“So what, as a thought experiment, might it look like to rethink copyright? What would I suggest if we could get new primary legislation in the UK to change research and copyright arrangements?
I would make it so that research produced by employees at publicly funded research universities could not be placed under copyright. (i.e. were committed to the public domain.) A downstream provision could be included that would mean that no new copyright could be placed on such work by dint of design, typography etc.
I would abolish the implementation of EU Directive 2001/29/EC, at least for academic researchers. This directive makes it a criminal offence to break Digital Rights Management/Technical Protection Measures on digital files. Without the modification or abolition of this criminal directive, even public-domain work can be unusable for text mining.
I would allow academic researchers to re-use and to re-publish material, even that in copyright, that is necessary for their work. In other words, I would absolve academic researchers and institutions of copyright offences that are necessary to conducting their work. This would include distributing in-copyright articles and books to colleagues; publishing in-copyright images and videos that are necessary for work. I would include a clause that such re-use must include attribution credit.
I would extend the current copyright exemptions for text and data mining to a blanket non-commercial research exemption. I would add an allowance to circumvent any API rate limiting or other technological protection measure for the purposes of mining material for research purposes….”
“In increasingly knowledge-based societies and economies, data are a key resource. Enhanced access to publicly funded data enables research and innovation, and has far-reaching effects on resource efficiency, productivity and competitiveness, creating benefits for society at large. Yet these benefits must also be balanced against associated risks to privacy, intellectual property, national security and the public interest. This report presents current policy practice to promote access to publicly funded data for science, technology and innovation, as well as policy challenges for the future. It examines national policies and international initiatives, and identifies seven issues that require policy attention….”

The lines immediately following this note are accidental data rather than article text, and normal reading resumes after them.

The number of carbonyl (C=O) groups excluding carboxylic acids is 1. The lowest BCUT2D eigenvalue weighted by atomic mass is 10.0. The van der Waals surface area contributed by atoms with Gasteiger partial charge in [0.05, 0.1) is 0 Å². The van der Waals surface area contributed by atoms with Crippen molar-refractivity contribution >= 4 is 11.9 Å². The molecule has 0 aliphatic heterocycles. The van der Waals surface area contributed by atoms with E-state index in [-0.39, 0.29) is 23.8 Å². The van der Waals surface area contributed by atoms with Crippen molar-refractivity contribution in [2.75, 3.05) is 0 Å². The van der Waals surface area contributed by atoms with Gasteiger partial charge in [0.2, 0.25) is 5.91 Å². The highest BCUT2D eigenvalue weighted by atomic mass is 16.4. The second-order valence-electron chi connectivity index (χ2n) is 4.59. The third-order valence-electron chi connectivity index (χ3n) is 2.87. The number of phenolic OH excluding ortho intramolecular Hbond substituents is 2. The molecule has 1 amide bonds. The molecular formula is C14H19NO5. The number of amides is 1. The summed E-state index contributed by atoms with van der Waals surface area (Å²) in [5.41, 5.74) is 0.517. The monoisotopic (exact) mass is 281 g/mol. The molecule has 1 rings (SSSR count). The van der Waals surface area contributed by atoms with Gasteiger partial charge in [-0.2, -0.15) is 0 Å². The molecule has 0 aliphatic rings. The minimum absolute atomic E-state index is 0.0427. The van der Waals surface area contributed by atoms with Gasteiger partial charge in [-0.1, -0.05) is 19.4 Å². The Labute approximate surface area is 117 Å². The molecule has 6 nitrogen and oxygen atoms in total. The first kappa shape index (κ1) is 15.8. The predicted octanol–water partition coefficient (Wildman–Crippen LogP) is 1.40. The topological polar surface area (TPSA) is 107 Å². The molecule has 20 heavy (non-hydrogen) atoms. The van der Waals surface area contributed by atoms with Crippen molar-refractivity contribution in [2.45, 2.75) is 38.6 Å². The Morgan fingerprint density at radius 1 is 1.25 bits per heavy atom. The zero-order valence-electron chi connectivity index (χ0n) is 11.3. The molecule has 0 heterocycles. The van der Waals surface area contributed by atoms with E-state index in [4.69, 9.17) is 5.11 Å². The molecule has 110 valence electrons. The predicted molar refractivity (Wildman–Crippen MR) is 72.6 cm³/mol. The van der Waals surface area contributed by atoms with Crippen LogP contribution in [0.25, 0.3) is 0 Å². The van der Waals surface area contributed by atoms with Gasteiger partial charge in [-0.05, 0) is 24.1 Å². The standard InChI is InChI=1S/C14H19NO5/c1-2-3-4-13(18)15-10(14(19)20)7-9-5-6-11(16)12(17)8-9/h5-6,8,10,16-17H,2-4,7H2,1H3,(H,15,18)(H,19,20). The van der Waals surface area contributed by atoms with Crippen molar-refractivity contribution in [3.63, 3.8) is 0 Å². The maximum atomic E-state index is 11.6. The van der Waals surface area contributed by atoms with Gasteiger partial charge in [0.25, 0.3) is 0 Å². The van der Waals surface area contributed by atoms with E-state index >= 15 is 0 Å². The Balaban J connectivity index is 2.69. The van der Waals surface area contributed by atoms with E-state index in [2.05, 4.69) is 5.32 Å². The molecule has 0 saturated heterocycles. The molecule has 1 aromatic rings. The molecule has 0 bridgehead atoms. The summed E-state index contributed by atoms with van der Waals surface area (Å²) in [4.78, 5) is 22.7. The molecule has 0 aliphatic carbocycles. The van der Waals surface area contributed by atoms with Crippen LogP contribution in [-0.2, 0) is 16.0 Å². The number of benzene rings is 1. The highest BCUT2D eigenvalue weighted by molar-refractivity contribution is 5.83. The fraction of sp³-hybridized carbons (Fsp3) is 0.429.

“bioRxiv and medRxiv provide free and unrestricted access to all articles posted on their servers. We believe this should apply not only to human readers but also to machine analysis of the content. A growing variety of resources have been created to facilitate this access.
bioRxiv and medRxiv metadata are made available via a number of dedicated RSS feeds and APIs. Simplified summary statistics covering the content and usage are also available. For bioRxiv, this information is available here’
Bulk access to the full text of bioRxiv articles for the purposes of text and data mining (TDM) is available via a dedicated Amazon S3 resource. Click here for details of this TDM resource and how to access it….”
“The COVID-19 pandemic, and the global scientific effort to develop treatments and vaccines, is the latest large-scale event to show the power and urgency of collaboration and data-sharing to solve society’s greatest challenges. Research libraries and librarians play a critical role in data management, education, and policy, empowering researchers to use data more effectively….
The Academic Data Science Alliance (ADSA) —a community of leaders, practitioners, educators, and librarians—came together to expand the cumulative experience of the cross-disciplinary Moore-Sloan Data Science Environments to other institutions. ADSA holds virtual events on scaling data-science capacity. Libraries and librarians are involved in data science as data curators, trainers, tool builders, and more. To meet this moment, ADSA has also amassed COVID-19 data-science resources and is crowdsourcing expansion of those resources….
In January 2020, the Library Copyright Alliance (LCA) filed public comments with the US Patent and Trademark Office on “Intellectual Property Protection for Artificial Intelligence Innovation.” The LCA explained how the right of fair use in US copyright law clears the way for much of the data processing—often involving large volumes of copyrighted material—that makes machine learning possible. …
Text and data mining are also critical tools in the digital humanities, and require “legal literacy,” or the knowledge and confidence of finding and using sources for this work. Funded by the US National Endowment for the Humanities, a team of librarians, legal experts, and scholars are building an open educational curriculum called “Building Legal Literacies for Text Data Mining.” …”